Political Science and International Relations Syllabus for IAS Main Exam 2011
Here is the syllabus of Political Science and International Relations for IAS (Main) Exam 2011 to be conducted by the Union Publice Service Commission in October/November 2011.
Union PubliC Service Commission (UPSC) conducts Civil Services Examination for appointment to the various services including India Administrative Service (IAS), Indian Foreign Service (IFS), and Indian Police Service (IPS). The syllabus to be covered for the Political Science and International Relations is divided in two parts as mentioned below:
POLITICAL SCIENCE AND INTERNATIONAL RELATIONS
PAPER - I
Political Theory and Indian Politics:
1. Political Theory: meaning and approaches.
2. Theories of the State: Liberal, Neoliberal, Marxist, Pluralist, Post-colonial and feminist.
3. Justice: Conceptions of justice with special reference to Rawl’s theory of justice and its communitarian critiques.
4. Equality: Social, political and economic; relationship between equality and freedom; Affirmative action.
5. Rights: Meaning and theories; different kinds of rights; concept of Human Rights.
6. Democracy: Classical and contemporary theories; different models of democracy-representative, participatory and deliberative.
7. Concept of power, hegemony, ideology and legitimacy.
8. Political Ideologies: Liberalism, Socialism, Marxism, Fascism, Gandhism and Feminism.
9. Indian Political Thought : Dharamshastra, Arthashastra and Buddhist traditions; Sir Syed Ahmed Khan, Sri Aurobindo, M.K. Gandhi, B.R. Ambedkar, M.N. Roy .
10. Western Political Thought: Plato, Aristotle, Machiavelli, Hobbes, Locke, John S. Mill, Marx, Gramsci, Hannah Arendt. Indian Government and Politics:
(a) Political Strategies of India’s Freedom Struggle: Constitutionalism to mass Satyagraha, Non-cooperation, Civil Disobedience;
Militant and revolutionary movements, Peasant and workers’ movements.
(b) Perspectives on Indian National Movement: Liberal, Socialist and Marxist; Radical humanist and Dalit.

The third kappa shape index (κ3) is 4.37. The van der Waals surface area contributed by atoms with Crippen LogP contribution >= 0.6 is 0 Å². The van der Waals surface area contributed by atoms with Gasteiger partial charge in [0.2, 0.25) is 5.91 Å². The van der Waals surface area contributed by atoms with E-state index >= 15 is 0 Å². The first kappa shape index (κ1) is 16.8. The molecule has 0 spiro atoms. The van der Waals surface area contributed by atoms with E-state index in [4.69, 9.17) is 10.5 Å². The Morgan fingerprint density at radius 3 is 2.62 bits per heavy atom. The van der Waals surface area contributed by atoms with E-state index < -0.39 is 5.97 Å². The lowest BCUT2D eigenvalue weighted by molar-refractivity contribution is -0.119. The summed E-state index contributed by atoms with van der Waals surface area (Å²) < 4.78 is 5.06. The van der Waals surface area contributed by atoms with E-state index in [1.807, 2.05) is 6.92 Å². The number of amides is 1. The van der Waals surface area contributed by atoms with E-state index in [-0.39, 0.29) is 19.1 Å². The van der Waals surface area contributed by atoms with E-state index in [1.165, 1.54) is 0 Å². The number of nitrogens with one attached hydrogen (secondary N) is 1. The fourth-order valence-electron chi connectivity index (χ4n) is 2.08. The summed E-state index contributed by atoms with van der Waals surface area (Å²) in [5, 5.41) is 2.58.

2.Making of the Indian Constitution: Legacies of the British rule; different social and political perspectives.
3. Salient Features of the Indian Constitution: The Preamble, Fundamental Rights and Duties, Directive Principles; Parliamentary
System and Amendment Procedures; Judicial Review and Basic Structure doctrine.
4. (a) Principal Organs of the Union Government: Envisaged role and actual working of the Executive, Legislature and Supreme
(b) Principal Organs of the State Government: Envisaged role and actual working of the Executive, Legislature and High Courts.
5. Grassroots Democracy: Panchayati Raj and Municipal Government; significance of 73rd and 74th Amendments; Grassroot movements.
6.Statutory Institutions/Commissions: Election Commission, Comptroller and Auditor General, Finance Commission, Union Public Service Commission, National Commission for Scheduled Castes, National Commission for Scheduled Tribes, National Commission for Women; National Human Rights Commission, National Commission for Minorities, National Backward Classes Commission.
7.Federalism: Constitutional provisions; changing nature of centre-state relations; integrationist tendencies and regional aspirations; inter-state disputes.
8.Planning and Economic Development : Nehruvian and Gandhian perspectives; role of planning and public sector; Green Revolution, land reforms and agrarian relations; liberalilzation and economic reforms.